The moral of this story is that this stuff is actually pretty complex and jumping to conspiracy theories about oil companies, while appealing, doesn't always lead you to the right answer.
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And in general, while US produced crude oil can't be exported, US refineries just turn it into gasoline and then export it because that is allowed (the law is strange). So gasoline prices wouldn't go up if the export law is changed, you'd still pay the same at the pump (gas is expensive in Europe for example because of very high taxes on gas). This really only affects US oil producers and refiners.
Anyway, calm down and read up on the oil markets.
Just read it. Fair points, I wouldn't contend that the people of Japan are all running around in poverty. It's not an across the board awful country or something.
That said, your article basically says, yeah, GDP isn't great but look at all these other good things! My point is that their GDP isn't growing. They are in ludicrous amounts of debt. Their companies are losing their competitiveness (have you seen how much money Sony has been losing lately?). They are facing serious long term demographic challenges related to their population aging. Hell, they can barely keep the lights on! (http://www.reuters.com/article/2012/04/25/japan-power-minister-idUST9E8EM02G20120425). Heck, we can trade articles, I think this makes my point quite clearly: http://www.economist.com/node/21556596.
It has been bad for them lately, and things are only going to get worse if (when) interest rates on their debt rise.
As for the ad hominem, I double majored in Mathematics and Economics at a top 10 school in the US; I graduated with high honors. I wrote my thesis on sovereign bonds. I do, in fact, know what I'm talking about. Do you?
So, I was a little confused by your Japan example. I could be missing something, but it seems like you are saying they are a model China should try to imitate.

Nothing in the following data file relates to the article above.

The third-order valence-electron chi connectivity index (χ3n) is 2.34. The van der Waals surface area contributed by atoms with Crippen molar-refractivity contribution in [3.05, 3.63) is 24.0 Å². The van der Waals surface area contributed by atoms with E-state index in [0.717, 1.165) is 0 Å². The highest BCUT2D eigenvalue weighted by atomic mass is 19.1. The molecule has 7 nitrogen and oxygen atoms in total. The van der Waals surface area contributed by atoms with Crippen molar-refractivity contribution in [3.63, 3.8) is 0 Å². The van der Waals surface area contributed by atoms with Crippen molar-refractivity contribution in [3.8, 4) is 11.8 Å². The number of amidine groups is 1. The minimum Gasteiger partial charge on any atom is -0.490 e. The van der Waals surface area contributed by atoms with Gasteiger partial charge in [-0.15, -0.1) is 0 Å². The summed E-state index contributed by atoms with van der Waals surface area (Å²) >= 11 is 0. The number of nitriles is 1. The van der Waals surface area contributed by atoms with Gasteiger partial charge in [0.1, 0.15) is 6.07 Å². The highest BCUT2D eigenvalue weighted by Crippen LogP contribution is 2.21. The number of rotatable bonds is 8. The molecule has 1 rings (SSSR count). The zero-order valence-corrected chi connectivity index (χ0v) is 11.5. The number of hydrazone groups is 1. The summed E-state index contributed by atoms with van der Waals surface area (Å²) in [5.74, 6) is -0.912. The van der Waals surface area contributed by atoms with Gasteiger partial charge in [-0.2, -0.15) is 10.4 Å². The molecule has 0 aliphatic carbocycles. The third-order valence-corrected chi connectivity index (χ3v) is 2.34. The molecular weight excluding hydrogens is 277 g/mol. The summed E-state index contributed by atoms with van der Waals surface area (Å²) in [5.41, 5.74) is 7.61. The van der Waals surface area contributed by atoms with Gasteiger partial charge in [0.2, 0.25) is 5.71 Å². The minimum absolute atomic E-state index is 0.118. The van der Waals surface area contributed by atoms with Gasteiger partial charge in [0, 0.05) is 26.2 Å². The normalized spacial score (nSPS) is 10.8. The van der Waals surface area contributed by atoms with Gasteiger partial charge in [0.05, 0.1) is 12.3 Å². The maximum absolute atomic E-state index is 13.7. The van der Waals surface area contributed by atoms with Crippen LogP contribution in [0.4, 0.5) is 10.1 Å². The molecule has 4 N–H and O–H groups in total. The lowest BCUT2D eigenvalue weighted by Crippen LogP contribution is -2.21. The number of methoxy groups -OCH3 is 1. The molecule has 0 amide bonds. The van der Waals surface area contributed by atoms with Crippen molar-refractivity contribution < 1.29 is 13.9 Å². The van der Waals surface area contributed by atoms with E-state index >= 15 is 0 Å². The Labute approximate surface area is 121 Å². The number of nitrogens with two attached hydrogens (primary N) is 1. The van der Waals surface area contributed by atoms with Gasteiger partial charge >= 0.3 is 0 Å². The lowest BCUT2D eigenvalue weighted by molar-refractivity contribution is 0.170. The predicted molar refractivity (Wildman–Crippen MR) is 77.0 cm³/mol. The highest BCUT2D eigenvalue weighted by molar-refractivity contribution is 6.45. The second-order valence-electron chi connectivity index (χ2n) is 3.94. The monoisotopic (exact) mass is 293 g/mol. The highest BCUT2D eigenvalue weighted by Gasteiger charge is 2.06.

Japan is an economic joke! Their economy has been in recession or barely growing since the early nineties. They've basically stagnated for the last 20 years. Their government is so in debt (230% of GDP) that they make Greece (165%) and Spain (69%) look fiscally responsible! (http://en.wikipedia.org/wiki/List_of_countries_by_public_debt)
China should not aim to be like Japan.
And the frat/sorority system isn't quite typical either. Sure there are some douchy frat boys and tanorexic sorority girls, but there are also many people who you wouldn't suspect to be in frats. I know one guy graduated to become a NASA engineer. I know a sorority girl who is working at Google next year. There are so many more examples it would be ridiculous to name them all.
And the protests? Last November there were protests against state budget cuts where a huge number of people showed up. Like maybe 5000? Not to mention the tree sitters, the hunger strikers, the unions, the riots this semester, the protesters who took over Wheeler, the popularity of the new Global Poverty minor etc etc etc.
I guess you can talk about the funding we get from corporations. The BP deal is a bit sketchy, but it's 500 million dollars, we need that money. I hardly think this makes Berkeley overwhelmingly right wing. And the whole John Yoo thing is a bit weird, and I'm not sure what should be done about that, but damn dude, UC Berkeley is amazingly liberal.